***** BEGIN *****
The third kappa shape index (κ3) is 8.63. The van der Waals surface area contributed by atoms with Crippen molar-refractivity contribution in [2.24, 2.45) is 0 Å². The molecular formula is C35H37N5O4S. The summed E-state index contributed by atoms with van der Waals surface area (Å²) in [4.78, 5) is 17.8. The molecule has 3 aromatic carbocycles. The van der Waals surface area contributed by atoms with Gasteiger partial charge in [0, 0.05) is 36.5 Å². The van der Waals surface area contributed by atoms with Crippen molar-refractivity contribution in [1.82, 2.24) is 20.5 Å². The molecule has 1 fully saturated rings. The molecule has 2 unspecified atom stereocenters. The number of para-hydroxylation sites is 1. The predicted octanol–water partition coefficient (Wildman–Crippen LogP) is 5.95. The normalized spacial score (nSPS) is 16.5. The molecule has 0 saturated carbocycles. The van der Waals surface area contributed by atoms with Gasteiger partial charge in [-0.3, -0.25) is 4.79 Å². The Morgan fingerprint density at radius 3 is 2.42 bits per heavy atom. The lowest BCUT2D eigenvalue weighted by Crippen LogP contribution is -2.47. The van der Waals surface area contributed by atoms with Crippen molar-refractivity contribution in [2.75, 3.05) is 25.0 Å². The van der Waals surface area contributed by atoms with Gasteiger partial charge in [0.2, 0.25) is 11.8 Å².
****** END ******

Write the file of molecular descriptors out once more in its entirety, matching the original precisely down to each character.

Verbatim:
The third kappa shape index (κ3) is 8.63. The van der Waals surface area contributed by atoms with Crippen molar-refractivity contribution in [2.24, 2.45) is 0 Å². The molecular formula is C35H37N5O4S. The summed E-state index contributed by atoms with van der Waals surface area (Å²) in [4.78, 5) is 17.8. The molecule has 3 aromatic carbocycles. The van der Waals surface area contributed by atoms with Gasteiger partial charge in [0, 0.05) is 36.5 Å². The van der Waals surface area contributed by atoms with Crippen molar-refractivity contribution in [1.82, 2.24) is 20.5 Å². The molecule has 1 fully saturated rings. The molecule has 2 unspecified atom stereocenters. The number of para-hydroxylation sites is 1. The predicted octanol–water partition coefficient (Wildman–Crippen LogP) is 5.95. The normalized spacial score (nSPS) is 16.5. The molecule has 0 saturated carbocycles. The van der Waals surface area contributed by atoms with Gasteiger partial charge in [-0.3, -0.25) is 4.79 Å². The Morgan fingerprint density at radius 3 is 2.42 bits per heavy atom. The lowest BCUT2D eigenvalue weighted by Crippen LogP contribution is -2.47. The van der Waals surface area contributed by atoms with Crippen molar-refractivity contribution in [2.75, 3.05) is 25.0 Å². The van der Waals surface area contributed by atoms with Gasteiger partial charge in [0.2, 0.25) is 11.8 Å².